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Of Technological Lifetimes and Survival

Is the movement toward ever more sophisticated technology irreversible? If you’ve studied history, the answer is obviously no. Various speculations arise from this — Carl Sagan once opined that without the intervening collapse known as the Dark Ages, we might have seen a Greek civilization exploring near-Earth space a thousand years ago. It’s also likely that no law prevents another collapse into technological and scientific somnolence, perhaps sparked by war, or disease, or economic catastrophe.

This is why I always hedge my bets when asked about timetables for space exploration. How long until we get humans to the outer system? How long until we launch a fast starship? Everyone is in a hurry, but so much depends on whether we keep growing our technology. Nanotechnology, for example, could change everything, but it’s one thing to be using molecular assemblers by the end of the century, and quite another to see the fruition of this work stalled for a millennium by external events.


In my grad school days as a medievalist, I found myself examining ancient manuscripts, documents assembled during the interregnum between the end of Roman hegemony in Europe and the first stirrings of the European renaissance. Vellum, which is treated sheep or goat skin, proved to be long-lived, and you can go to places like the British Museum or the Háskóli Íslands in Reykjavik and see some of the glories of the Middle Ages, illuminated manuscripts transcribed in a beautiful hand, conveying the art and wisdom of our species (and not coincidentally, rescuing it from oblivion).

Image: Detail of 14th-century manuscript of Dante’s Commedy (MS Trivulziano 1080).

Today the notion of preserving precious documents seems remote, given the speed with which we digitize and multiply things. But therein lies a trap, and it’s helpful to know that Japanese researchers have developed a form of memory that can store data for over a thousand years. After all, conventional hard disks are subject to magnetic influences that can destroy their information within decades. And if you’re relying on optical disks of various kinds, be aware that a lifetime of a century seems profoundly optimistic.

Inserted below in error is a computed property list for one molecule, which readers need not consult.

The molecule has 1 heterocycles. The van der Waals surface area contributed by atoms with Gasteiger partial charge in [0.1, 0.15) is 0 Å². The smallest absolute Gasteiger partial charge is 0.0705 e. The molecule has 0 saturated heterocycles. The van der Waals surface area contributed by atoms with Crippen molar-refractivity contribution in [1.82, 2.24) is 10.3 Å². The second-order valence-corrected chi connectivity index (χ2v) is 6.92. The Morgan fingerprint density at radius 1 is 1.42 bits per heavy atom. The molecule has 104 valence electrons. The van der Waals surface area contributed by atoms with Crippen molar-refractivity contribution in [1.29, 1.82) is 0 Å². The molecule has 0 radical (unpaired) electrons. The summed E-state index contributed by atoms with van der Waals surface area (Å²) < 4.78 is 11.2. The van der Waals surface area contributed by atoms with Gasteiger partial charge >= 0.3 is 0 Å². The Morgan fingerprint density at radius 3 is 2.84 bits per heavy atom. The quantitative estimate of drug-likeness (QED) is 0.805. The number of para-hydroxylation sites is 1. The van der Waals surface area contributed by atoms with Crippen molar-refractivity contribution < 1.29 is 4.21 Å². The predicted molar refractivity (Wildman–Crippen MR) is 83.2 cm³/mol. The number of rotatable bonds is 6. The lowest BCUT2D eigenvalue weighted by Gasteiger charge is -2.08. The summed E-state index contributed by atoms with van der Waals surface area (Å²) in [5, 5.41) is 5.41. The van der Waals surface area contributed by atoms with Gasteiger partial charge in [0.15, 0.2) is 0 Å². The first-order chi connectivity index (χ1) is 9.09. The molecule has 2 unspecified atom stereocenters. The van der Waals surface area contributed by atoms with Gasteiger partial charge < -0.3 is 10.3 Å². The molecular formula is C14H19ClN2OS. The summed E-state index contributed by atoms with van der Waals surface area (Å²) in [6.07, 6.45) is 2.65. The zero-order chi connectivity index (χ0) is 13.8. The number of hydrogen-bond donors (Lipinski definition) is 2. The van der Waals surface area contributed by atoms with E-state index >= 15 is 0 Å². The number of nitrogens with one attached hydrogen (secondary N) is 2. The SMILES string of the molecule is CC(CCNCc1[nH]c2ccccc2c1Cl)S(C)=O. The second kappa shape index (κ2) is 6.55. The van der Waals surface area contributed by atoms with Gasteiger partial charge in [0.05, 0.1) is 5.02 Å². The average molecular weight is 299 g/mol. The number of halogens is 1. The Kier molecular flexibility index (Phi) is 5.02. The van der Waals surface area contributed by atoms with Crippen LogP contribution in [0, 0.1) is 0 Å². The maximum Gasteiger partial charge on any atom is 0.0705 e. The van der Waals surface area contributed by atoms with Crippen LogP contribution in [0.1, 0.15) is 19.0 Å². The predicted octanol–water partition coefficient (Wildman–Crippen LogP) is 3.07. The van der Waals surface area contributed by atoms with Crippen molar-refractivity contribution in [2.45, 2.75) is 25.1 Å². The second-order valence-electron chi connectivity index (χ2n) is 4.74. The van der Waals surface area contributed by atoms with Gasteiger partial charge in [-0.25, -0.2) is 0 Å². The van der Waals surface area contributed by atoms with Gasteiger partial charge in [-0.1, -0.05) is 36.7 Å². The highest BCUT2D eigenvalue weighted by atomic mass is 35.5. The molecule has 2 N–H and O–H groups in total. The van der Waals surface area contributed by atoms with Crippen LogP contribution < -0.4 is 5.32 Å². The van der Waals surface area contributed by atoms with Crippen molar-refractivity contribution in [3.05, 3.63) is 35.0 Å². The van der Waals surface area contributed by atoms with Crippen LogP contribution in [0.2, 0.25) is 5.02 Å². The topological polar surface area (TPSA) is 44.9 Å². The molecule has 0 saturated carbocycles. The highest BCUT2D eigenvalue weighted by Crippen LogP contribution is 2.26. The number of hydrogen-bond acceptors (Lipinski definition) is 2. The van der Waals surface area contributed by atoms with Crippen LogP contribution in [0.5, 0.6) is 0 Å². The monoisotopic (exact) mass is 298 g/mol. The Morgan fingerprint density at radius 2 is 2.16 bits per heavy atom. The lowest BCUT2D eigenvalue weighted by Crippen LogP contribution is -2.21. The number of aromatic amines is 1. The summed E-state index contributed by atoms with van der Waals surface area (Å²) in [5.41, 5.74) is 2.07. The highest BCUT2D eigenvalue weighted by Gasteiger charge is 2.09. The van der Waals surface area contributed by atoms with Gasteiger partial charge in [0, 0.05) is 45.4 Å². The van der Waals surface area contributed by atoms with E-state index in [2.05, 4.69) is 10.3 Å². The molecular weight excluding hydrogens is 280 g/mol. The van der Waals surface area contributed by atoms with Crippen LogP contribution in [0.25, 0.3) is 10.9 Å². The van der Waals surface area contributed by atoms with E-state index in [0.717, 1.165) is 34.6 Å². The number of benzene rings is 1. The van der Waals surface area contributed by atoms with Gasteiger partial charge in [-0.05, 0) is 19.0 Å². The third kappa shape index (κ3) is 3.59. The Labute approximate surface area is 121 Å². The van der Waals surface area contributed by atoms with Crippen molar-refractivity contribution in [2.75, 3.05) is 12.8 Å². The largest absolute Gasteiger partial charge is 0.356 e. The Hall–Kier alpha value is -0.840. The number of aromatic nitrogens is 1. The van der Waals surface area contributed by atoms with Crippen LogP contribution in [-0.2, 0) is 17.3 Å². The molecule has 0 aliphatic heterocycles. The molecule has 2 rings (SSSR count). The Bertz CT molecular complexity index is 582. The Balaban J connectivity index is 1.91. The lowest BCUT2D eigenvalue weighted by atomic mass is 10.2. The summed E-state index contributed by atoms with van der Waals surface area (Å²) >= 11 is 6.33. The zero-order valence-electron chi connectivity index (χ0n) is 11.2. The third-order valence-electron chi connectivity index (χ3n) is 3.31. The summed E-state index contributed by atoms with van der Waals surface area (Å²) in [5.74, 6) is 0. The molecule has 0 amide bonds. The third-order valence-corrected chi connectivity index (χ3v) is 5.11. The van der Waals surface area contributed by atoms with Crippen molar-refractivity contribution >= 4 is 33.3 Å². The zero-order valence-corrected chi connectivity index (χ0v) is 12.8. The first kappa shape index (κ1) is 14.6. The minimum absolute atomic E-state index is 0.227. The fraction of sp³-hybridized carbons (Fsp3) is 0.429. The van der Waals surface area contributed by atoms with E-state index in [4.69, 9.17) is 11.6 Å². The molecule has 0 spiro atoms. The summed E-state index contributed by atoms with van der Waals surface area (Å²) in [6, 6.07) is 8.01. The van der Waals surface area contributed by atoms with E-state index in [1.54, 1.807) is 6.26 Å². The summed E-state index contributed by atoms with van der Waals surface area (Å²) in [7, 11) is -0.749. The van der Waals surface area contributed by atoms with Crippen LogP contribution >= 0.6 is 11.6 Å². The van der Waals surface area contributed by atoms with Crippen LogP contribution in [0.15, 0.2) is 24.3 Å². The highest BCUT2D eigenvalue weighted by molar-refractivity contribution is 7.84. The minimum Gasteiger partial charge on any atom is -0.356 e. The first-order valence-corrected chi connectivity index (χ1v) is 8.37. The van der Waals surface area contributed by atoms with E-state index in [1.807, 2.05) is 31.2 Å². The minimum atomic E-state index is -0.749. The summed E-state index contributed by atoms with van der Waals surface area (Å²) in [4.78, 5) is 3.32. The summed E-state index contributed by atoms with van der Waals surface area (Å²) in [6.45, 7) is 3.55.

The researchers note, however, that if you keep the humidity at less than two percent, you can use a semiconductor device to keep data intact for a period approximating that between Alaric’s entry into Rome and the writing of Dante’s Divine Comedy. They’re calling this Digital Rosetta Stone (DRS), a nod to the trilingual artifact that opened up our understanding of Egyptian hieroglyphs. The Rosetta Stone was a way of transmitting ideas (in this case, a decree from Ptolemy V) that contained a multilingual key to a long dead form of writing.

I see that the Long Now Foundation has picked up on the DRS work with a useful suggestion: “If someone finds this disk 1,000 years from now, how will they know how to access the information? We think a microetched instruction manual might do very nicely.” Indeed. As we figure out ways to extend the life of our digital artifacts (and in the process, build one key technology for extremely long-duration spaceflight), we have to remember that future researchers may not approach what we leave behind with the assumptions, or tools, needed to decode it.

We don’t know how long technological societies live — this is a key term in the Drake Equation. Hoping for the best means anticipating a future in which downturns, or even collapse, can be followed by resurgence and renewed growth. We sometimes speak in these pages of a planetary backup plan in case of external catastrophe, but we need one as well for self-inflicted emergency, something history tells us our species is prone to inflict upon itself. And while I’m generally an optimist, I feel better knowing that new ways of preserving information are coming online.

Comments on this entry are closed.

  • Mark Stacey July 1, 2009, 12:39

    So here’s the thing.

    Assume that there are no technological skills available – even reading.
    Have carvings into some long lasting metal disk visible without magnification explaining the basics of melting sand to make glass and a magnifying device. Diagramattically, assuming that the language is changed/reading is a lost skill

    Then, etched into other disks, visible by magnification, explain the language, and then more detail denser storage mediums.

    A “rosetta stone” from illiteracy to basic mechanics/chemistry

  • Tibor July 1, 2009, 16:30

    Everyone is in a hurry, but so much depends on whether we keep growing our technology. Nanotechnology, for example, could change everything, but it’s one thing to be using molecular assemblers by the end of the century, and quite another to see the fruition of this work stalled for a millennium by external events.

    This is a nice formulation of the reason why we must think of a permament “Ground Segment” for very long deep space missions – see e.g. the discussion about such a Ground Segment for the proposed EGR Mission here. Or think of the difficulties faced to retrieve the Pioneer data for getting a new basis for analyzing the Pioneer anomaly – and here we talk about only on or two decades.

  • Tibor July 1, 2009, 16:32

    Here is once more the link to the EGR Ground Segment discussion.

  • tacitus July 1, 2009, 18:10

    I very much doubt that if we suffer a reversal in our technological progress, we will be returned to the point where we cannot begin piecing together the nuts and bolts of our technological revolution within a few years (or decades at most). In fact the most likely scenario is one of stagnation, or perhaps a minor retrenchment as our resources are redirected to effects needed to ensure our survival.